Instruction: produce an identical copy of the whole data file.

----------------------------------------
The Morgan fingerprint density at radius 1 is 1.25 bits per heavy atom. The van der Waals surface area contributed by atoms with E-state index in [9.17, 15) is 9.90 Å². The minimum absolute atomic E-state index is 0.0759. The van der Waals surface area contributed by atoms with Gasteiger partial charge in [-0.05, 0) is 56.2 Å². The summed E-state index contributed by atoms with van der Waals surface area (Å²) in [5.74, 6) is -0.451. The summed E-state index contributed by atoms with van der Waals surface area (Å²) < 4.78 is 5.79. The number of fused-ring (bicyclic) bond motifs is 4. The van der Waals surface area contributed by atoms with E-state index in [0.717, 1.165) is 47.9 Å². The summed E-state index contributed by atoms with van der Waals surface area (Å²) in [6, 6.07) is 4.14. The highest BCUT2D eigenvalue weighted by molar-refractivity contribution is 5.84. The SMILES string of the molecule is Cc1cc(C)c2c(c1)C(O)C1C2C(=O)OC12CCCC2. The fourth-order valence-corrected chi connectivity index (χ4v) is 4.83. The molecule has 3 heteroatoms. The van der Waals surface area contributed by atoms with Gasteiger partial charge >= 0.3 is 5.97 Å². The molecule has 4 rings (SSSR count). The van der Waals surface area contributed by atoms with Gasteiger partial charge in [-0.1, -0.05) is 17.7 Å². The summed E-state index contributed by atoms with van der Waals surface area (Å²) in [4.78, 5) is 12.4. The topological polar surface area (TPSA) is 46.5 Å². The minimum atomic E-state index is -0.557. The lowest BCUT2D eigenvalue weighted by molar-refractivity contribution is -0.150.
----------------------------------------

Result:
The Morgan fingerprint density at radius 1 is 1.25 bits per heavy atom. The van der Waals surface area contributed by atoms with E-state index in [9.17, 15) is 9.90 Å². The minimum absolute atomic E-state index is 0.0759. The van der Waals surface area contributed by atoms with Gasteiger partial charge in [-0.05, 0) is 56.2 Å². The summed E-state index contributed by atoms with van der Waals surface area (Å²) in [5.74, 6) is -0.451. The summed E-state index contributed by atoms with van der Waals surface area (Å²) < 4.78 is 5.79. The number of fused-ring (bicyclic) bond motifs is 4. The van der Waals surface area contributed by atoms with E-state index in [0.717, 1.165) is 47.9 Å². The summed E-state index contributed by atoms with van der Waals surface area (Å²) in [6, 6.07) is 4.14. The highest BCUT2D eigenvalue weighted by molar-refractivity contribution is 5.84. The SMILES string of the molecule is Cc1cc(C)c2c(c1)C(O)C1C2C(=O)OC12CCCC2. The fourth-order valence-corrected chi connectivity index (χ4v) is 4.83. The molecule has 3 heteroatoms. The van der Waals surface area contributed by atoms with Gasteiger partial charge >= 0.3 is 5.97 Å². The molecule has 4 rings (SSSR count). The van der Waals surface area contributed by atoms with Gasteiger partial charge in [-0.1, -0.05) is 17.7 Å². The summed E-state index contributed by atoms with van der Waals surface area (Å²) in [4.78, 5) is 12.4. The topological polar surface area (TPSA) is 46.5 Å². The minimum atomic E-state index is -0.557. The lowest BCUT2D eigenvalue weighted by molar-refractivity contribution is -0.150.